Kyoto Sights

Koryu-ji (Koryu Temple)

  • Hachioka-cho, Uzumasa Map It
  • Ukyo-ku
  • Religious Building/Site/Shrine
  • Fodor's Choice

Published 12/10/2015

Fodor's Review

One of Kyoto's oldest temples, Koryu-ji was founded in 622 by Kawakatsu Hata in memory of Prince Shotoku (572–621). Shotoku ruled during an era before the founding of Kyoto. When the capital was to be moved from Nara, the Hata clan was living in this area and invited the present Emperor to build a new capital on their lands. Prince Shotoku was the first powerful advocate of Buddhism after it was introduced to Japan in 552 and based his government on its dictates.

In the Hatto (Lecture Hall) of the main temple stand three statues, each a National Treasure. The central statue, a seated Buddha, is flanked by the figures of the Thousand-armed Kannon and Fukukenjaku-Kannon. In the Taishi-do (Prince Hall) is a wooden statue of Prince Shotoku, thought to have been carved by him personally. Another statue of Shotoku here is believed to depict him at age 16, when it was carved.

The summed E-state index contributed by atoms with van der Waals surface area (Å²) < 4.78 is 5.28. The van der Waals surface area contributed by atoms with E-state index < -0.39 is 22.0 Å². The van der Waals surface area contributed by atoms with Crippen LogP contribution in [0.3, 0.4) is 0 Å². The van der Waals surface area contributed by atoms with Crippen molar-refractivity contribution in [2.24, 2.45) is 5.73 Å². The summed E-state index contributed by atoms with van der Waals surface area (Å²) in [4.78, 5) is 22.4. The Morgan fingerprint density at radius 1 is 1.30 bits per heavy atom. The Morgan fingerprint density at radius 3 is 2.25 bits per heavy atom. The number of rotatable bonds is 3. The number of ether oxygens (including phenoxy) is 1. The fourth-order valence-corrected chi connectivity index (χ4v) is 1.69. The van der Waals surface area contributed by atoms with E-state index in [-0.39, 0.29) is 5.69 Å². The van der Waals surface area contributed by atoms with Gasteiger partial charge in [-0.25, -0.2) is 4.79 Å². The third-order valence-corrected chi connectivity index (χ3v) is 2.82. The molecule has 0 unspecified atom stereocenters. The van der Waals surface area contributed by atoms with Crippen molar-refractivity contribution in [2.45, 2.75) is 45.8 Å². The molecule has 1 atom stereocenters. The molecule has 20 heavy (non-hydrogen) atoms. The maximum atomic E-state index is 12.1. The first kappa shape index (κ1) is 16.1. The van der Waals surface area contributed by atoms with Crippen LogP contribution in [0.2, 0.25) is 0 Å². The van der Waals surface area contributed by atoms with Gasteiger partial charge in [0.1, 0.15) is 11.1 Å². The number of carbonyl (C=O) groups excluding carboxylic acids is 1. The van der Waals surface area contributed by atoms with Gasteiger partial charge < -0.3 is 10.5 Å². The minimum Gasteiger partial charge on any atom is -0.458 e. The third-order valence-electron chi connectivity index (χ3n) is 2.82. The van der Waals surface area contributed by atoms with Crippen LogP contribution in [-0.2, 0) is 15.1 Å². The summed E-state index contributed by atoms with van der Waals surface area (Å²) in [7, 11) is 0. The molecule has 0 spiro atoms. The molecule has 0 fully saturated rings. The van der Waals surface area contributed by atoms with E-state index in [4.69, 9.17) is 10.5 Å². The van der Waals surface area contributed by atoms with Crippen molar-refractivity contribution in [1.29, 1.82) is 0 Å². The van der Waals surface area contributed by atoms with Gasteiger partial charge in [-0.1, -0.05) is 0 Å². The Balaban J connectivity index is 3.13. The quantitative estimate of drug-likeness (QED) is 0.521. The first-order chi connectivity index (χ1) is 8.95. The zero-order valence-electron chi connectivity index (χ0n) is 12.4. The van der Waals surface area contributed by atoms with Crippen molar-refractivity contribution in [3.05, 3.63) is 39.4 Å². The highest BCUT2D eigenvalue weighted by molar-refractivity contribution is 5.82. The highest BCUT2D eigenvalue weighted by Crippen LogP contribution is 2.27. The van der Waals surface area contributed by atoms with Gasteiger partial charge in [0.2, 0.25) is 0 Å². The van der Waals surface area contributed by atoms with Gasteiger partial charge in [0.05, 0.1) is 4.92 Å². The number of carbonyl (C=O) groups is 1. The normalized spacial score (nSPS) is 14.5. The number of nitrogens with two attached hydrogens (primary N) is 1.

The most famous of the Buddhist images in the Reiho-den (Treasure House) is the statue of Miroku Bosatsu,

who, according to Buddhist belief, is destined to appear on Earth in the far-off future to save those unable to achieve enlightenment. Japan's first registered National Treasure, this exquisite wooden statue is thought to date from the 6th or 7th century. This may be the most captivating, ethereal Buddhist image in Kyoto. The epitome of serenity, the image's gentle face is one of the finest examples of 6th-century wooden carving in the world. Other images represent a progression of the carving techniques for which Japan is renowned.

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Sight Information

Address:

Hachioka-cho, Uzumasa, Kyoto, 616-8162, Japan

Map It

Phone:

075-861–1461

Sight Details:

  • ¥700
  • Mar.–Nov., daily 9–5; Dec.–Feb., daily 9–4:30

Published 12/10/2015

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